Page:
In addition to the extensive retinal inflammation, mice immunized for EAU with IRBP/CFA developed severe but transient anterior uveitis during the peak of acute disease, manifesting as an opaque anterior chamber with aqueous proteinaceous exudates and cellular infiltrates in the iris and ciliary body. In contrast, anterior uveitis was minimal or absent in the spontaneous models. Microbial triggers are suspected contributors to several forms of immune-mediated, noninfectious forms of anterior uveitis including that associated with ankylosing spondylitis, sarcoidosis, Behçet's disease and inflammatory bowel disease [31]. As well, both rats and mice develop a short-term and self-limited anterior uveitis after a systemic or local injection of microbial products such as lipopolysaccharide, muramyl dipeptide, and lipoteichoic acid [32][37]. Although the mechanisms are not fully understood, it is possible that the bacterial components present in the complete Freund's adjuvant facilitate anterior chamber inflammation, in addition to the posterior inflammation.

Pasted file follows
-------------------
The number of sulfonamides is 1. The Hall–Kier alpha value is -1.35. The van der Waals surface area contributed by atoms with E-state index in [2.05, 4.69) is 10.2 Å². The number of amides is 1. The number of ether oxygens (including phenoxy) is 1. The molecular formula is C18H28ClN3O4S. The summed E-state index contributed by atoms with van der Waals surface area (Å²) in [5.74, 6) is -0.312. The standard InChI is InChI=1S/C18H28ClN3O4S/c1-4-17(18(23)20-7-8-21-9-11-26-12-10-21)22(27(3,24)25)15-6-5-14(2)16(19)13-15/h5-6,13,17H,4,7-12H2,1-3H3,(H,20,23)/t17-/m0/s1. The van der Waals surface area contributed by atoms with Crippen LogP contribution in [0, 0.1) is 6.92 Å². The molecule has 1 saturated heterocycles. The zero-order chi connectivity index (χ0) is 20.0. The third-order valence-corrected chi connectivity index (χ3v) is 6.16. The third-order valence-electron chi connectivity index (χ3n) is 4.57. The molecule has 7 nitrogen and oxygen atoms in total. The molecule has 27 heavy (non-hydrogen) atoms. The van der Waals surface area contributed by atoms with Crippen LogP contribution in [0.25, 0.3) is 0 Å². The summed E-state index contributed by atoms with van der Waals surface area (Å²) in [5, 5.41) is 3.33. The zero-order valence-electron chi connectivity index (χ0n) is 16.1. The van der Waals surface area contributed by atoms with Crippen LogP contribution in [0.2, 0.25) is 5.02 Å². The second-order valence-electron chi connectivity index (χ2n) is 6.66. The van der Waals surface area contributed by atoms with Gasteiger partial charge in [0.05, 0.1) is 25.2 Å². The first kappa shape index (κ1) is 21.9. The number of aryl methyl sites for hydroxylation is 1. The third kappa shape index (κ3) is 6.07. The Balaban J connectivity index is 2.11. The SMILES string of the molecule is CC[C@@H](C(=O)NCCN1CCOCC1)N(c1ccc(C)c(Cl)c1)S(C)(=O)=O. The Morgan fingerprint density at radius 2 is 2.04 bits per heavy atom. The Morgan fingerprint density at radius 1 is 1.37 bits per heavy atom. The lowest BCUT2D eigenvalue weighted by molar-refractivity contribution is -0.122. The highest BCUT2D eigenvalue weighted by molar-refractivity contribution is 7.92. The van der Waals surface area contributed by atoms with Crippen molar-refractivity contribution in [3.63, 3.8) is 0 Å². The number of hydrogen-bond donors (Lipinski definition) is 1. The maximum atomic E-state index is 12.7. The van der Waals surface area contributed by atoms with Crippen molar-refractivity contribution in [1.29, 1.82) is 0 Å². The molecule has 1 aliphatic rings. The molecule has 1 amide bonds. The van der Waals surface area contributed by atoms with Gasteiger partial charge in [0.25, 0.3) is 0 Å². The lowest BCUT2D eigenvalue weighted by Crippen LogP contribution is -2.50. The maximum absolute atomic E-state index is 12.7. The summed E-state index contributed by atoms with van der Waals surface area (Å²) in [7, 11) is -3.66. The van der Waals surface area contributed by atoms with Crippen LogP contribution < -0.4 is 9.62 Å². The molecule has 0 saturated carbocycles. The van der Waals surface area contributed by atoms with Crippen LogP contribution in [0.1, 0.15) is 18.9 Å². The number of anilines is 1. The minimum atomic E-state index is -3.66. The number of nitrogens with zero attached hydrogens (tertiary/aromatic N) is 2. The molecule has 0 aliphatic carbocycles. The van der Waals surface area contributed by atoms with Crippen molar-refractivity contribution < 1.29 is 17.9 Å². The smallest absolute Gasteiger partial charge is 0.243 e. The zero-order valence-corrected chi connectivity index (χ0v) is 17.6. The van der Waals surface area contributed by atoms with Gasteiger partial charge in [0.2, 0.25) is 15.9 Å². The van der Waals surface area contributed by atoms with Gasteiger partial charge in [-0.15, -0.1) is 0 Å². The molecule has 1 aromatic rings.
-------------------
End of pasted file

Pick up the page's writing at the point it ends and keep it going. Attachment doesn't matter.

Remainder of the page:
It is apparent from the present study that combining several types of methodologies can yield information about a model that could not be obtained by one methodology alone. The clinical fundus scoring is based on the currently accepted EAU scale, which was based on the acute phase of the immunization-induced disease [20], [21]. Some parameters, including vitreous infiltrates, anterior chamber inflammation (based on clinical findings of aqueous cells and flare, posterior synechiae and histological findings of inflammatory cells and protein exudate in the anterior chamber, iris, and ciliary body), cataract formation and retinal degeneration, are not accommodated by this scale. Our ERG data show that retinal function is rapidly lost when acute inflammation sets in, but may recover for long periods of time despite persistence of low-grade inflammation during the chronic phase of IRBP-induced EAU. In contrast, in the AIRE−/− and R161H mice that developed chronic, but focal, lesions, visual function declined gradually and the pattern of ERG loss could not distinguish between an inflammatory phase and a degenerative phase. However, fundus examination and measurement of retinal thickness by OCT were able to resolve differences in the appearance and progression of uveitis in these two models. Inflammation in R161H mice was characterized by minimal anterior chamber involvement (primarily limbitis) but prominent, persistent and aggressive cellular infiltrates and lymphoid aggregates in the retina that led to secondary cataract around 14 weeks of age, precluded further fundoscopic examination, but ERG and OCT as well as histological evaluation continued to be useful in documenting development of their disease. AIRE−/− mice lacked anterior uveitis and the characteristic feature of their disease was a relatively low-grade but multi-focal retinal inflammation along with severe choroiditis, that subsequently led to retinal degeneration. As an aside, we noted that ERG amplitudes measured on healthy WT mice exhibited a downward trend until onset of puberty at about 7 weeks of age, appearing to reflect normal postnatal development of the retina. It is unknown whether this is a characteristic of the species, or something restricted to this strain.